We arrived in town just after 3pm and wander around looking for a place to stay. I find a place right in the middle of town, next to the tubing depot and across from the larest of the “Friends” cafes. In Vang Vieng, the cafes seem to play an endless loop of either Friends or Family Guy. It seems ok at first, but hearing the theme song constantly is enough to drive a person mad. My room seems good; one bed, a private bathroom and a hot shower. What more could you ask for at the price of $5/night? The group decides to head out tubing in the morning. Tubing in Vang Vieng is kind of the best and the worst of travel. It is beautiful landscape, with supurb mountain views and stunning jungle. But the banks of the river are lined with bamboo platform bars with rope swings, waterslides, ziplines and enough cheap whiskey buckets to keep a small country drunk for days. I have some trouble getting my head around this. I know that I should be opposed to the impact that this kind of tourism has on the local population, but it is just so much fun! Unfortunately, Cam had hurt himself at the Start Tubing bar (on the rope swing) and he and Tess head home. I was alone for about 1 minute before meeting up with a group of Aussies who shared our tuk-tuk to the river.
What amazing luck! We spent the whole day and evening together as well as the next 2 days. We decided to try to do all the ropes and still tube the whole way back to town. The further we got from the 5th or 6th bar, the fewer and fewer the bars and people become and the darker it slowly got. Finally, those of us still left (Justin has floated downstream somewhere) pulled off to a platform with 2 Lao ladies on it and asked for a tuk-tuk. It turns out that we were in the middle of the woods and ended up walking with our tubes through the woods, through some rice paddies, in the dark before getting to an overpriced tuk-tuk. We were so relieved to get back to town! The next day was very slow to begin. I unfortunately lounged about in the Friends cafe for far too long before finding my awesome Aussies again. We hung out and I convinced them to stick around for an extra day and attempt the river again. This time, we decided against tubes, so I brought my camera. It had rained at night and turned the water from clear green to brown like Willy Wonka’s chocolate river. We met up with some Austrian guys and continue to hang out after the river. The following day was my last in Vang Vieng. There was one Aussie, one Swiss, one Thai and one of the Austrians left functioning, so we loaded into a tuk-tuk and headed to a nearby limestone cave. The signs all said “Tourist Cave” so I had very low epxectations. We hiked up a hill that was very much like the Grouse Grind before coming to an opening in the side of the mountain. Looking in, there were a few other people there, but they were soon gone and just Jon and I were left. We went deeper and deeper into this enorums cave, finding spots where the ceiling is at least 50m high. We were the only people there with just a few bats to keep us company. It was surreal, and very surprising. What an incredible experience.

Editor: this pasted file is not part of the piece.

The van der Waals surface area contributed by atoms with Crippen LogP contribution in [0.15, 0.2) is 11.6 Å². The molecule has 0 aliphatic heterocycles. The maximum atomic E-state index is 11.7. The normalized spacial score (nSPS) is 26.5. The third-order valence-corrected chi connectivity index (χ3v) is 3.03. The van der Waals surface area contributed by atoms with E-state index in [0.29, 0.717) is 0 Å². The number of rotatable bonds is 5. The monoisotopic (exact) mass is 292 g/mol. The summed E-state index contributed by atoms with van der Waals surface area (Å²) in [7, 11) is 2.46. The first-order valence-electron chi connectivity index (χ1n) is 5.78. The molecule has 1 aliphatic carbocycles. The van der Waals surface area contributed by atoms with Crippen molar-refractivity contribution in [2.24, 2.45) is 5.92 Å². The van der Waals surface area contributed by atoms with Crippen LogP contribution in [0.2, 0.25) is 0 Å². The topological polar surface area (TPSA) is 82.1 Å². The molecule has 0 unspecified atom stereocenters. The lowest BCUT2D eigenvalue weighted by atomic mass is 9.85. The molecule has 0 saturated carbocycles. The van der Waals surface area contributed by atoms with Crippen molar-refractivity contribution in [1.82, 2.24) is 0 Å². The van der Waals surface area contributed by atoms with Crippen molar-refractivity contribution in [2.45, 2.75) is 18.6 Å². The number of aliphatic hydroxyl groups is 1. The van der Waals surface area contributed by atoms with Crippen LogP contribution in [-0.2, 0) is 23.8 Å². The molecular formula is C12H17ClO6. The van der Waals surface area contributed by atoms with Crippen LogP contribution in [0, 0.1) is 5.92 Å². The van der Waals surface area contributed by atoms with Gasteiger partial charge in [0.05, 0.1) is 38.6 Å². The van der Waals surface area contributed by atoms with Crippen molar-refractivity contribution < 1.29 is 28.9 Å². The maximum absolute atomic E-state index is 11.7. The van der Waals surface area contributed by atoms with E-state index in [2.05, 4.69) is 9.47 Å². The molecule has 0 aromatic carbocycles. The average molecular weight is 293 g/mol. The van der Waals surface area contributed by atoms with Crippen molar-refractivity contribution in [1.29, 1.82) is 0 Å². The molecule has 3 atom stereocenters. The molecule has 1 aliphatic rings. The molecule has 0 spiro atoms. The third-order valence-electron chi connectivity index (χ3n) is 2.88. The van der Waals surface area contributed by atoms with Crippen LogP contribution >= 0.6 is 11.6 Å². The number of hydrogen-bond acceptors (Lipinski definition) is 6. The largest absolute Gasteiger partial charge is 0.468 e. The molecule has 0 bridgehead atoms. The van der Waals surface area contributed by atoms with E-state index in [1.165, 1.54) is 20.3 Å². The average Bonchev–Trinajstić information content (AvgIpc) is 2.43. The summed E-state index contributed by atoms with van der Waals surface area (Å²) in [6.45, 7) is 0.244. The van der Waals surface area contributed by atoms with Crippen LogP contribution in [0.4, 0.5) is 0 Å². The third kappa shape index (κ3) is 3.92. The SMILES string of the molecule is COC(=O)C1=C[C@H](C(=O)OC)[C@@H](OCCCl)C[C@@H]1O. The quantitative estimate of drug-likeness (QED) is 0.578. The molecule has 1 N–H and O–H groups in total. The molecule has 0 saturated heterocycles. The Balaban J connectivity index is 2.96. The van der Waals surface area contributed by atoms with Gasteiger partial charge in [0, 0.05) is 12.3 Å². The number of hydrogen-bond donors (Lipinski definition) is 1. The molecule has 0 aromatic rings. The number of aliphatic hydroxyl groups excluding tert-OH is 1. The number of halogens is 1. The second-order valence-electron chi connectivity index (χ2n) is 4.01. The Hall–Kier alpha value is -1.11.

The next day I arrange my bus to Vientiane, which takes about 4 hours, is packed and has barely functioning A/C. As I was wandering through the streets of the capital city, I heard someone call my name. I thought that I must be hearing things, who could I possibly know in Vientiane? I looked up and saw Tom who had been at the Gibbons with me. He was meant to be in Thailand, but has ended up back in Laos and is now traveling with a German named Stefan. We all head to the national pool (kind of like swimming in someone’s backyard) and meet Fay, who knew Tom and Stefan from Pai, Thailand.
I latched onto this new group and we decided to take a big tour into the center of Laos to get a little off the beaten track and to search for the Kong Lor Cave. Our time in Vientiane came to an end and we were off on the first step in our grand adventure!